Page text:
Wednesday, July 8, 2009
Let's start with one Pom down
The Ashes are back, a small ray of (currently Welsh) sunshine in a particularly cold Melbourne winter, and the inimitable Blowers of TMS on the radio.
Another lovely gift is a Pommie wicket (lovely take, Husseyyy....) after the bad news of the loss of Brett Lee to injury for at least the first two Tests and and England winning the toss.
And the English batsmen aren't looking comfortable, which is as it should be.
The tough question is, as ever, whether I can find someone to venture five quid on England.
While an Aussie series win is what's wanted, with luck we should also see a good contest with England giving the impression of being together facing Australia, and the apparently endless juggernaut of the Australian cricket machine needing a good rebuild and new workers in the engine-room and steering. There are some missing faces.
As well as incredible cricketers Gilchrist and Warne no longer being in the team, there must be a nod to the loss of one of humanities greatest statisticians, (the entirely humourless) Bearded Wonder, absent for the first time from a TMS Ashes team due to an untimely death in January 2009.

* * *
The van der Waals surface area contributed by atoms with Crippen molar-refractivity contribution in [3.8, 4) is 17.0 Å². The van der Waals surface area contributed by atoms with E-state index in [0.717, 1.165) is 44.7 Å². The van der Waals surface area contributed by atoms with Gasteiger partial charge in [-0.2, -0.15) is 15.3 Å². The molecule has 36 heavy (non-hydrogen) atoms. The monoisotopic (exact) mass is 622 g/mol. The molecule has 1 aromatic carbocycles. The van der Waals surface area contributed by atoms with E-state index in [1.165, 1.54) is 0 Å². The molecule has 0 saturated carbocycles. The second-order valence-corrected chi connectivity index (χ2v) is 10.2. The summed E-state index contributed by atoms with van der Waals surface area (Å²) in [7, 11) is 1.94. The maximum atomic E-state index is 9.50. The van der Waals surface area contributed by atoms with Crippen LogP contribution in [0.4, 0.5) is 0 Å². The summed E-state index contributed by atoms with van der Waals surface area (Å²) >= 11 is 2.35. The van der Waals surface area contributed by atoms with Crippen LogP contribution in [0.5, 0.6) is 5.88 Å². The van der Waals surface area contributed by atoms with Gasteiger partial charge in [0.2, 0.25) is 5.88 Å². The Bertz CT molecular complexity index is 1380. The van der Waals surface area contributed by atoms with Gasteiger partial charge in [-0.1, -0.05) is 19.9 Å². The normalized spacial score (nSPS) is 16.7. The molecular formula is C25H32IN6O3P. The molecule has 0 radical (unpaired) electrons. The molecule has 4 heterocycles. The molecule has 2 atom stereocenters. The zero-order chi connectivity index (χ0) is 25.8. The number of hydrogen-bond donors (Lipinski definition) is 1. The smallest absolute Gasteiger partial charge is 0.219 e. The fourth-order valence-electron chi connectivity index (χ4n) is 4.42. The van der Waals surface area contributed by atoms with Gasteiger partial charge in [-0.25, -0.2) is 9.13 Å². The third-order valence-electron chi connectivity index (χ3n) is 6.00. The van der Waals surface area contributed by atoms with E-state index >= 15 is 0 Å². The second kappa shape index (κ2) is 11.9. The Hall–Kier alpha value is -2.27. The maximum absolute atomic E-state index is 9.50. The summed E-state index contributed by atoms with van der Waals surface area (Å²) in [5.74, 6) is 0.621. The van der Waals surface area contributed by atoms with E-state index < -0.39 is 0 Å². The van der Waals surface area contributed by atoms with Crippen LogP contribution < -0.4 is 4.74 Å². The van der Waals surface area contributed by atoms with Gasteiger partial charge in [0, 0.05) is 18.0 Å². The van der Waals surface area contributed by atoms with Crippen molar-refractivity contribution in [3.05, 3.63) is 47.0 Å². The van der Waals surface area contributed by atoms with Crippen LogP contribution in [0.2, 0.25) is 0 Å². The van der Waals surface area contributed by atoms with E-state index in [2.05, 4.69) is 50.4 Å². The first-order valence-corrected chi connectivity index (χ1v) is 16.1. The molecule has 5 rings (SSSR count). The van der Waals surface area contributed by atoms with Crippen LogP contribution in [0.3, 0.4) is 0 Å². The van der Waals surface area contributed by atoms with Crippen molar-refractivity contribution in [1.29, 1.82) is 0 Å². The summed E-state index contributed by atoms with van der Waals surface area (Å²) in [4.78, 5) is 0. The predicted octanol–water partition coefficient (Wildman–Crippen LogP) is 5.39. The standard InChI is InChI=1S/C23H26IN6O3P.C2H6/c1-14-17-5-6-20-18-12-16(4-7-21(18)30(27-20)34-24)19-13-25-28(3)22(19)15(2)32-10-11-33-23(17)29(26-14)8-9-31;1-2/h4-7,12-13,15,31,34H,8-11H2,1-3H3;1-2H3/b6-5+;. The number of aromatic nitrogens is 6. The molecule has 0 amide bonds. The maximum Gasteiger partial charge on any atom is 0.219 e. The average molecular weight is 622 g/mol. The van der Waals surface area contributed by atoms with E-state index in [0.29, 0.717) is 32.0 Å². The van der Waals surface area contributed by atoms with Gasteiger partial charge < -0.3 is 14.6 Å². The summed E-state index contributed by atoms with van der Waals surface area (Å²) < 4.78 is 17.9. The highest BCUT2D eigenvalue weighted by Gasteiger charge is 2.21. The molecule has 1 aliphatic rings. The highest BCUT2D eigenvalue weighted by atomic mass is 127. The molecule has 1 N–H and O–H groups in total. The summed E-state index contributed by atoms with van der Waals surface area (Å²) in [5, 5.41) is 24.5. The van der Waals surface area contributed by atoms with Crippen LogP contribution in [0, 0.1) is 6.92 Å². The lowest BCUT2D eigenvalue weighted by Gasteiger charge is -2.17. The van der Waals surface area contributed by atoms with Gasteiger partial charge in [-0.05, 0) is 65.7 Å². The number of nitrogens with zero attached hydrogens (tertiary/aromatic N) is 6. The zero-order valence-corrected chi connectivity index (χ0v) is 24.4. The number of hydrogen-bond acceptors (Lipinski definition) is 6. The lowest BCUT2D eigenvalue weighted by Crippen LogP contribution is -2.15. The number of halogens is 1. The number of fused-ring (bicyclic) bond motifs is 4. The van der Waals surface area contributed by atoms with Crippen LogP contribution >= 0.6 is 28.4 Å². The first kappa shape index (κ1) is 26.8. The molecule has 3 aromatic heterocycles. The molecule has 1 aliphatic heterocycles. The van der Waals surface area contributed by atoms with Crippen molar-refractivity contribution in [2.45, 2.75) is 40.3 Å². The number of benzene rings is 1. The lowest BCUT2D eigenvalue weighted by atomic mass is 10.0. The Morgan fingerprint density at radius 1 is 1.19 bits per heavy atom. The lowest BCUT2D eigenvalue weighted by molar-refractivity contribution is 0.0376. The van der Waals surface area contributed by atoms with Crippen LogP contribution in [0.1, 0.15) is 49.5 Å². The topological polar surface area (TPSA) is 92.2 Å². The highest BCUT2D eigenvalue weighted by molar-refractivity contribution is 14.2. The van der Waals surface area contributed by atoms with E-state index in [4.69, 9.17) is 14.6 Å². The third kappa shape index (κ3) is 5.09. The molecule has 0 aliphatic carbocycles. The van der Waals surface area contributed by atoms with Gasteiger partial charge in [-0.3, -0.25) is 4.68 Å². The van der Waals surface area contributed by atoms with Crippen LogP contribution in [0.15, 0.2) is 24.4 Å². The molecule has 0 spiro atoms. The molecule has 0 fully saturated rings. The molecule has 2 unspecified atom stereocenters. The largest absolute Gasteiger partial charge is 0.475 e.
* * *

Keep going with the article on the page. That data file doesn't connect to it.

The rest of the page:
We have five Tests of five days in Wales and England to look forward to. And in the fine tradition of the game, anything might happen, and much of it probably will. It is certain that it will, however, finish in my old home ground of Surrey's Oval. Among other games I recall seeing Australia give away the last Test to England after a victorious series, and being there as Black Sarf London demonstrated the stupidity of Tebbet's Cricket Test as they celebrated the Windies' Blackwash - one of the nosiest and most intense days I can remember, including fast-jet time...
The Windies in their pomp were something to see, a machine which still echoes to today, but impressive as Big Bird was, there's nothing like the Ashes, right down to one of the most quixotic trophies - that actually isn't.
This post might not make sense if you don't speak cricket. A more comprehensible intro here from the BBC.